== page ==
Medina, Saudi Arabia[30] According to Shia sources, he was poisoned in Medina, Saudi Arabia on the order of Caliph Al-Mansur.[30] Buried in Jannat al-Baqi.
9 Musa ibn Ja'far
موسی بن جعفر
Abu al-Hassan I
أبو الحسن الاول [32]
al-Kazim[33]
Yedinci Ali[11]
The Seventh Imam[34] 744–799[33]
128–183[33]
Medina, Saudi Arabia[33] Imprisoned and poisoned in Baghdad, Iraq on the order of Caliph Harun al-Rashid. Buried in the Kazimayn shrine in Baghdad.[33]
10 Ali ibn Musa
علي بن موسی
Abu al-Hassan II
أبو الحسن الثانی[32]
al-Rida, Reza[35]
Sekizinci Ali[11]
The Eighth Imam[35] 765–817[35]
148–203[35]
Medina, Saudi Arabia[35] According to Shia sources, he was poisoned in Mashad, Iran on the order of Caliph Al-Ma'mun. Buried in the Imam Reza shrine in Mashad.[35]
11 Muhammad ibn Ali
محمد بن علي
Abu Ja'far
أبو جعفر
al-Taqi, al-Jawad[36]
Dokuzuncu Ali[11]
The Ninth Imam[35] 810–835[36]
195–220[36]
Medina, Saudi Arabia[36] Poisoned by his wife, Al-Ma'mun's daughter, in Baghdad, Iraq on the order of Caliph Al-Mu'tasim. Buried in the Kazmain shrine in Baghdad.[36]
12 Ali ibn Muhammad
علي بن محمد
Abu al-Hassan III
أبو الحسن الثالث[37]
al-Hadi, al-Naqi[37]
Onuncu Ali[11]
The Tenth Imam[37] 827–868[37]
212–254[37]
Surayya, a village near Medina, Saudi Arabia[37] According to Shia sources, he was poisoned in Samarra, Iraq on the order of Caliph Al-Mu'tazz.[38] Buried in the Al Askari Mosque in Samarra.
13 Hassan ibn Ali
ألحسن بن علي
Abu Muhammad
أبو محمد
al-Askari[39]
Onbirinci Ali[11]
The Eleventh Imam[40] 846–874[39]
232–260[39]
Medina, Saudi Arabia[39] According to Shia, he was poisoned on the order of Caliph Al-Mu'tamid in Samarra, Iraq. Buried in Al Askari Mosque in Samarra.[41]
14 Muhammad ibn al-Hassan
محمد بن الحسن
Abu al-Qasim
أبو القاسم
al-Mahdi, Hidden Imam, al-Hujjah [42]
Onikinci Ali[11]
The Twelfth and Final Imam.[43] He is also the Mahdi who will descend with the Messiah, Jesus Christ, to defeat ad-Dajjal. 868–alive[44]
255–alive[44]
Samarra, Iraq[44] According to Shia doctrine, he has been living in the Occultation since 872, and will continue as long as God wills it and they are awaiting his return.[44]

See alsoEdit


FootnotesEdit

  1. 1.0 1.1 Dabashi (2006), p.463
  2. Momen (1985), p.155
  3. Corbin (1993), pp.48–49
  4. Corbin (1993), p.48
  5. Algar, Hamid "Chahardah M'asum". Encyclopædia Iranica. Retrieved on 2008-07-18. 
  6. The Imam's Arabic titles are used by the majority of Twelver Shia who use Arabic as a liturgical language, including the Usooli, Akhbari, Shaykhi, and to a lesser extent Alawi
  7. Turkish titles are generally used by Alevi, a fringe Twelver group, who make up around 10% of the world Shi'a population. The titles for each Imam literally translate as "First Ali", "Second Ali", and so forth. Encyclopedia of the Modern Middle East and North Africa. (2004). Gale Group. ISBN 9780028657691. 
  8. The abbreviation CE refers to the Common Era solar calendar, while AH refers to the Islamic Hijri lunar calendar.
  9. Nasr, Seyyed Hossein "Muhammad". Encyclopædia Britannica Online. Encyclopædia Britannica, Inc.. Retrieved on 2008-07-05. 
  10. 10.0 10.1 10.2 10.3 10.4 Nasr, Seyyed Hossein "Ali". Encyclopædia Britannica Online. Retrieved on 2007-10-12.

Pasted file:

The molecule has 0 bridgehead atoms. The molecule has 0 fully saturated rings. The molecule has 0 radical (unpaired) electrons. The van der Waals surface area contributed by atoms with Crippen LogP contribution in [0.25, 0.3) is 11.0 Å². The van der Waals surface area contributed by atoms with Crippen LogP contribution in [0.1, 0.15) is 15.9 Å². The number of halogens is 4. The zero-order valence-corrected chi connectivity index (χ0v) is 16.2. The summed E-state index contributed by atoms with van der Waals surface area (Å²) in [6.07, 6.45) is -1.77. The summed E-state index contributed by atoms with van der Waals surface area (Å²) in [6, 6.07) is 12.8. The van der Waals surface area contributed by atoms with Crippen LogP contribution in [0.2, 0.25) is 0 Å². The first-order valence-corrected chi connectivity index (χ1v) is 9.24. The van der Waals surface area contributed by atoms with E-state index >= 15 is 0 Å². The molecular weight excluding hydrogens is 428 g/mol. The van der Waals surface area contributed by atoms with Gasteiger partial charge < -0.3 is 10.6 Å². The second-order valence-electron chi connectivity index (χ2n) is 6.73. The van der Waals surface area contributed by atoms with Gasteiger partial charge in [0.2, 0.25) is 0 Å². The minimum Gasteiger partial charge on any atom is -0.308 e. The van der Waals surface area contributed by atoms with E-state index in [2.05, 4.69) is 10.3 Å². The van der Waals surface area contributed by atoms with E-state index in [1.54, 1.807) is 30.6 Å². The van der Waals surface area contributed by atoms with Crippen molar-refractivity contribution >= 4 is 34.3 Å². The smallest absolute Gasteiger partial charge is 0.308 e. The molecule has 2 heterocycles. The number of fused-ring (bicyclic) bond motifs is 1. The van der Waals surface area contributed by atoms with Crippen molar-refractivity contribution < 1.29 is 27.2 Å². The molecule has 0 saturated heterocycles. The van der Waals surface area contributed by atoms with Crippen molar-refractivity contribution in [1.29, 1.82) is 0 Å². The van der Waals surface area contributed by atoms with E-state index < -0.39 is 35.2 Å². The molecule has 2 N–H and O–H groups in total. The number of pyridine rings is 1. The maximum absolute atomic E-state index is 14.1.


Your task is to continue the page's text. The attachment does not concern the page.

11. 11.00 11.01 11.02 11.03 11.04 11.05 11.06 11.07 11.08 11.09 11.10 11.11 Encyclopedia of the Modern Middle East and North Africa. (2004). Gale Group. ISBN 9780028657691. 
  12. Tabatabae (1979), pp.190–192
  13. Tabatabae (1979), p.192
  14. Ordoni (1990) p.117
  15. "Fatimah". Encyclopædia Britannica Online. Encyclopædia Britannica, Inc.. Retrieved on 2008-07-05. 
  16. Ordoni (1990) pp.42–45
  17. Amin. Vol. 4. p.103
  18. "Fatima", Encyclopedia of Islam. Brill Online.(see:Umar at Fatimah's house)
  19. Madelung, Wilferd "Hasan ibn Ali". Encyclopædia Iranica. Retrieved on 2008-03-23. 
  20. 20.0 20.1 "Hasan". Encyclopædia Britannica Online. Retrieved on 2007-11-08. 
  21. Tabatabae (1979), pp.194–195
  22. Tabatabae (1979), p.195
  23. 23.0 23.1 23.2 23.3 "al-Husayn". Encyclopædia Britannica Online. Retrieved on 2007-11-08. 
  24. Calmard, Jean "Husayn ibn Ali". Encyclopædia Iranica. Retrieved on 2008-03-23. 
  25. Tabatabae (1979), pp.196–199
  26. 26.0 26.1 26.2 26.3 Madelung, Wilferd "'ALÈ B. AL-HUOSAYN". Encyclopædia Iranica. Retrieved on 2007-11-08. 
  27. 27.0 27.1 27.2 27.3 27.4 Tabatabae (1979), p.202
  28. 28.0 28.1 28.2 28.3 28.4 Madelung, Wilferd "AL-BAQER, ABU JAFAR MOHAMMAD". Encyclopædia Iranica. Retrieved on 2007-11-08. 
  29. Tabatabae (1979), p.203
  30. 30.0 30.1 30.2 30.3 30.4 30.5 Tabatabae (1979), p.203–204
  31. "Wasil ibn Ata". Encyclopædia Britannica Online. Retrieved on 2007-11-08. 
  32. 32.0 32.1 Madelung, Wilferd "'ALÈ AL-HAÚDÈ". Encyclopædia Iranica. Retrieved on 2007-11-09. 
  33. 33.0 33.1 33.2 33.3 33.4 Tabatabae (1979), p.205
  34. Tabatabae (1979) p. 78
  35. 35.0 35.1 35.2 35.3 35.4 35.5 35.6 Tabatabae (1979), pp.205–207
  36. 36.0 36.1 36.2 36.3 36.4 Tabatabae (1979), p. 207
  37. 37.0 37.1 37.2 37.3 37.4 37.5 Madelung, Wilferd "'ALÈ AL-HAÚDÈ". Encyclopædia Iranica. Retrieved on 2007-11-08. 
  38. Tabatabae (1979), pp.208–209
  39. 39.0 39.1 39.2 39.3 Halm, H "'ASKARÈ". Encyclopædia Iranica. Retrieved on 2007-11-08. 
  40. Tabatabae (1979) pp. 209–210
  41. Tabatabae (1979), pp.209–210
  42. "Muhammad al-Mahdi al-Hujjah". Encyclopædia Britannica Online. Retrieved on 2007-11-08. 
  43. Tabatabae (1979), pp. 211–214
  44. 44.0 44.1 44.2 44.3 Tabatabae (1979), pp.210–211